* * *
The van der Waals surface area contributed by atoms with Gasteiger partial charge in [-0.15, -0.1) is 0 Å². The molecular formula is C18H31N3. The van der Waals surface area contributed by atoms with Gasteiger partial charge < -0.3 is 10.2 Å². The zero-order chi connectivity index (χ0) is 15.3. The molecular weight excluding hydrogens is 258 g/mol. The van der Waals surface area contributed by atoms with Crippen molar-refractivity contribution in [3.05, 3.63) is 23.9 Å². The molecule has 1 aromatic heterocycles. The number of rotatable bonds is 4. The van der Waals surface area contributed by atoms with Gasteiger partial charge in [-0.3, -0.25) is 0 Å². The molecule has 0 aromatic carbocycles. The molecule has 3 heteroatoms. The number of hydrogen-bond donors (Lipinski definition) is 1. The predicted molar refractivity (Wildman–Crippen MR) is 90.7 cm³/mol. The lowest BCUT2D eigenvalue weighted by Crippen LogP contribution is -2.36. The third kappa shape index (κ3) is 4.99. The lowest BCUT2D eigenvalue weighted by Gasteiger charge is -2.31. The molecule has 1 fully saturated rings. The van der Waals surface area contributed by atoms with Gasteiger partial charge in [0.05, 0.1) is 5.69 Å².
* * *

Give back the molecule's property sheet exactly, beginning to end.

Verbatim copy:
The van der Waals surface area contributed by atoms with Gasteiger partial charge in [-0.15, -0.1) is 0 Å². The molecular formula is C18H31N3. The van der Waals surface area contributed by atoms with Gasteiger partial charge < -0.3 is 10.2 Å². The zero-order chi connectivity index (χ0) is 15.3. The molecular weight excluding hydrogens is 258 g/mol. The van der Waals surface area contributed by atoms with Crippen molar-refractivity contribution in [3.05, 3.63) is 23.9 Å². The molecule has 1 aromatic heterocycles. The number of rotatable bonds is 4. The van der Waals surface area contributed by atoms with Gasteiger partial charge in [-0.3, -0.25) is 0 Å². The molecule has 0 aromatic carbocycles. The molecule has 3 heteroatoms. The number of hydrogen-bond donors (Lipinski definition) is 1. The predicted molar refractivity (Wildman–Crippen MR) is 90.7 cm³/mol. The lowest BCUT2D eigenvalue weighted by Crippen LogP contribution is -2.36. The third kappa shape index (κ3) is 4.99. The lowest BCUT2D eigenvalue weighted by Gasteiger charge is -2.31. The molecule has 1 fully saturated rings. The van der Waals surface area contributed by atoms with Gasteiger partial charge in [0.05, 0.1) is 5.69 Å².